So the tourists would come to Grafton. International tourists. They would go to the Grafton Chamber of Commerce to try to find out where the museum was in Grafton. The Chamber would send people TO MY HOUSE. I kid you not. Why? Because for many years, I have been known as the local historian on the matter. So I would volunteer my time and spend half of the day with visitors from Russia, Germany, France, Japan, New York, California, New Orleans, the UK and more. I have even given “the tour” to school groups which has proven to be very educational.
Anyhow. Long story short.
No Paramount museum in Grafton. LOTS of meetings and thousands of volunteer time and years on my part. Plans. Emails. You know. But in the end? Not a lot of action. So I pretty much gave up on the idea of trying to preserve the music history of Grafton.
Apparently, Port Washington WI is in the process of getting “The Blues Factory” which would include a museum. It seems to me that is another project with a lot of talk and very little action. Nobody has approached me from that development project to help get involved……which, to me, is a bit…..odd. It would also supposedly house a theater. I work in theater for a living.
Ever since the house on the former pressing plant went up for sale, I have thought to myself, “Gosh…I wish I had the money to buy that property and actually DO SOMETHING that commemorates the history.
As a business owner, music teacher, musical producer, etc…..I am quite busy. But yesterday, as I was driving around doing some errands, I thought,
“I HAVE TO AT LEAST TRY.”
There is a window of opportunity for this home to be some sort of destination that would be educational.
I can’t really claim outright what it will become. I am sure that there are zoning rules. That is why, at minimum, I think that it’s safe to say that this home could remain residential yet house a recording studio or some other type of educational facility. In all honesty, I don’t know what the Village of Grafton rules are about making the home a business.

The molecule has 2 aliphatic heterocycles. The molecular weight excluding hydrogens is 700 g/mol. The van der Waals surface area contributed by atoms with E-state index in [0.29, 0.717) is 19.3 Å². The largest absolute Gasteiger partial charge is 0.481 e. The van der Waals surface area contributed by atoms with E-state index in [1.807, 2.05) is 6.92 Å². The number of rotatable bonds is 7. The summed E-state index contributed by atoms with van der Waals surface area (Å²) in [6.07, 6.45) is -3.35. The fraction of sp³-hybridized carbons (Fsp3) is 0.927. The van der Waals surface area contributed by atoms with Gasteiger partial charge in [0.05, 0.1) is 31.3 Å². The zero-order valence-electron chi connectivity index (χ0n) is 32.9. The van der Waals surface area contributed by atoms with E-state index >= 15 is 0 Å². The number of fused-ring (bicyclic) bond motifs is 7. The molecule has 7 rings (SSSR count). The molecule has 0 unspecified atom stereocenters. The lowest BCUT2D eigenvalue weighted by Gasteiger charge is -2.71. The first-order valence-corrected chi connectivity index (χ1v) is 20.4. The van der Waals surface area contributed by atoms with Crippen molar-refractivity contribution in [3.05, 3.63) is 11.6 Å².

I just know that the world of music should preserve this property to commemorate the artists who recorded here and had their records mass produced and shipped from here.
Like I said, someone with money will probably purchase the home. And the history and story of this important American landmark will be pushed into the background and eventually forgotten about. And I will still have to drive past this property on a daily basis.
People. We have an opportunity.
Yes. It’s a “long-shot”. They are asking a lot for this home. Why? Because it’s been renovated to sell big and make a nice profit.
This is the same location that PBS History Detectives filmed “Lost Musical Treasure“. You can search for the 2 episodes on YouTube. I pitched the show idea to the show producers and corresponded with and educated them for at least a year before the show was even filmed. I also worked with playwright Kevin Ramsey to ensure the historical accuracy of his musical “Grafton City Blues” which has since been renamed “Chasin’ Dem Blues”.
I am an educator. I also teach music for a living. Right now, I have about 40 private students per week. I am also producing Disney’s The Lion King for the North Shore Academy of the Arts at the Cedarburg Performing Arts Center.
Music is my life. I have been teaching and performing for at least 18 years now.
As an educator and musician, I would be a fool not to at least TRY to preserve this property.
I admit, it’s a tough time in America to give right now. With the new administration, hurricanes, threat of nuclear war, shootings and racial conflicts going on, people have more things to think about than giving to projects like this. If you can’t give, it’s OK. No judgement.
But with my connections (and your connections), maybe there are some people out there with some means who care about preserving this vital cultural history that has literally shaped popular culture around the globe.
As I used to pen, “They made history when the needle hit the wax.” (Some of the early recordings were etched into wax!) That’s why Jack White made his Grammy-award winning Paramount “box sets”…. to preserve the music history. Oh yes. I have tried talking to him as well. Not an easy guy to get a hold of. And I was told that their recent purchases and developments as a business have been quite substantial. (They created their own “record factory” for making vinyl.)
At the end of the day, I just want to say that I tried one last time. –Angie”